At some point, people with Alzheimer’s disease will need help bathing, combing their hair, brushing their teeth, and getting dressed. Because these are private activities, people may not want help. They may feel embarrassed about being naked in front of caregivers. They also may feel angry about not being able to care for themselves. These suggestions may help with everyday care.
The Lehigh Valley has bid goodbye to another year. The holidays are past, the New Year resolutions have been broken, and holiday visitation, such as it may have been, is over. COVID-19 restrictions may have made it difficult to visit family and friends in care communities, which can take an emotional effort to begin with. After the fuss of the holidays, people with Alzheimer’s can feel especially lonely, a feeling magnified by the weirdness of the current pandemic and its conditions.
According to a recent survey, almost half of the public thinks it’s pointless to keep in contact with dementia patients who cannot recognize familiar faces or remember anything “meaningful.” With current visitation restrictions in place, it is easier to become complacent about visiting your loved ones. This is a sad state of affairs because, although memories of events may fade, they can still feel and remember feelings long after events. Post-holiday blues can affect people with Alzheimer’s as well so this is not the time to neglect them.
As the COVID-19 pandemic continues to haunt the Lehigh Valley, many caregivers, whether personal or working in memory care communities, are concerned about how this situation affects their caregiving. South Mountain Memory Care’s top priority is the safety of residents, visitors, and staff. Understanding your concerns, we share the following advice from the Centers for Disease Control.
Given the risks that older adults face from both COVID-19 and dementia, CDC is providing this additional guidance to caregivers of adults with Alzheimer’s disease and other types of dementia to reduce the spread of COVID-19 and to help them manage their patients’ physical and mental wellbeing, as well as their own wellbeing. For people living with dementia, changes in behavior or worsening symptoms of dementia should be evaluated because they can be an indication of worsening stress and anxiety as well as COVID-19 or other infections.
As the holiday season continues on, the Lehigh Valley is seeking to bury our troubled times in a blanket of festive displays and activities, including the requisite holiday shopping.
Holiday and other gift shopping can be fun but difficult at times, depending upon the intended recipient. Gifts can be frivolous or useful, disposable or of lifelong value. Shopping for a loved one with Alzheimer’s or other dementia can be especially difficult, because you may feel inadequate to discern what the person would like or can use, or you may think the person won’t recognize or understand the gift. Finding that “perfect gift” may take some extra thought and creativity, and memory-care experts have provided guidelines to give direction to your holiday shopping for that very special someone. You should always check with their healthcare provider who can evaluate their abilities and safety concerns.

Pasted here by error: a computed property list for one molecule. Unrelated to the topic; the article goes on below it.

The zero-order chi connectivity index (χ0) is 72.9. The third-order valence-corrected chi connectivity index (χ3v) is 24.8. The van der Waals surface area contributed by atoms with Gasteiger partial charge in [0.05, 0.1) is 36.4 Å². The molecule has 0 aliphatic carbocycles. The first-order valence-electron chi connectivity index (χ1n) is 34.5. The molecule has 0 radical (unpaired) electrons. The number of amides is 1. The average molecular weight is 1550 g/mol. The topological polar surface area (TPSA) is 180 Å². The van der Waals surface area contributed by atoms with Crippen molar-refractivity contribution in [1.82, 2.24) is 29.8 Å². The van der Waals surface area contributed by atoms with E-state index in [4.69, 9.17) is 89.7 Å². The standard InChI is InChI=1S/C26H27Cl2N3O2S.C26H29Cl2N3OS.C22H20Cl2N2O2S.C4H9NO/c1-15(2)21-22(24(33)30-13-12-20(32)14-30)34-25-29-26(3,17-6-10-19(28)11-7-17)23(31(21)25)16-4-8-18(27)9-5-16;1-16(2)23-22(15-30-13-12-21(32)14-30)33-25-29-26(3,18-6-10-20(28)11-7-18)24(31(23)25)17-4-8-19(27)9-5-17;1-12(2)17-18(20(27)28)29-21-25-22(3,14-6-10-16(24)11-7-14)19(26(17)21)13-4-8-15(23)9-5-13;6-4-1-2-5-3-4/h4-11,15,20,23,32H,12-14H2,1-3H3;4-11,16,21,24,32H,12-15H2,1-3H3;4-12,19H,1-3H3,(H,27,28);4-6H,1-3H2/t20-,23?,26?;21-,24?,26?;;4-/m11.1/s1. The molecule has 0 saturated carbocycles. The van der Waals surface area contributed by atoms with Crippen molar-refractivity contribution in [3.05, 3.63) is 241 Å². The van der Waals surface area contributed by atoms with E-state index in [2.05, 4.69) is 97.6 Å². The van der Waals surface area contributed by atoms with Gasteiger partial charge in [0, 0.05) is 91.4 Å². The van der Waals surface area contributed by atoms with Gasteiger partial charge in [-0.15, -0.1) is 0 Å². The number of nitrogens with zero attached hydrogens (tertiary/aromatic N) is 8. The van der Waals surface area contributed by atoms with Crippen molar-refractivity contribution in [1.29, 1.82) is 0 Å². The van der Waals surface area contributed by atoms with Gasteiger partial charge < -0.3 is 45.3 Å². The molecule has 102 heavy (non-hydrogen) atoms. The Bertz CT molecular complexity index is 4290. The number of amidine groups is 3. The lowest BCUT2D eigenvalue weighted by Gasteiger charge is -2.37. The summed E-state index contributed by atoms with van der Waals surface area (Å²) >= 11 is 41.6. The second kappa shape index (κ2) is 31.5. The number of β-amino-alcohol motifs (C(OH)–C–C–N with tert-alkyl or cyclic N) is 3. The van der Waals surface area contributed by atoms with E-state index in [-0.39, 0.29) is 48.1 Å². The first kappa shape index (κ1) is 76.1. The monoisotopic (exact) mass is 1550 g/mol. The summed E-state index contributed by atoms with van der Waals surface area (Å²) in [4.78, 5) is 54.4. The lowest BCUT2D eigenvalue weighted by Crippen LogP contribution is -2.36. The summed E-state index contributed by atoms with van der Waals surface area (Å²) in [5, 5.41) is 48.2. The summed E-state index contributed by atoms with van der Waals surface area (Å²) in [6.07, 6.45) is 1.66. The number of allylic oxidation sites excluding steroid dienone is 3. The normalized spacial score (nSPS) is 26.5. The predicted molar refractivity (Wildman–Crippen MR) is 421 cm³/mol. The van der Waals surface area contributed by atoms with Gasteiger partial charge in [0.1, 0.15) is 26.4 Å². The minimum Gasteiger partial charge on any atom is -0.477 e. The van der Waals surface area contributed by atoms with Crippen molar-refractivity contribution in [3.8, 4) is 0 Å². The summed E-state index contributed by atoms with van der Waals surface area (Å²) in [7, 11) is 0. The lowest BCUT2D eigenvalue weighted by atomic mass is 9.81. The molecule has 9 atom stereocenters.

When residents of the Lehigh Valley look for a memory care community, there are several things they consider: safety, medical care, environment, location, cost, dining experience, and so on. These are all vital to the quality of life of a dementia patient. But there can be another aspect of care brought on by unique residents of a care community: animals!
Most people grow up in homes with pets or acquire pets when they get older. Dogs, cats, birds, and the like become members of the family. With precautions, Alzheimer’s and other dementia patients can have pets to bring them comfort and companionship. Pet-assisted therapy has become an accepted and beneficial treatment for people with dementia. By their very nature, animals do not judge, and they are not critical. And for someone with dementia, those qualities make them a good companion. Their very presence can help reduce the effects of dementia: anxiety, agitation, irritability, depression, and loneliness. By their friendliness and non-threatening way, animals can help a dementia patient be more interactive, when sometimes they are not able to do so in social settings with other adults.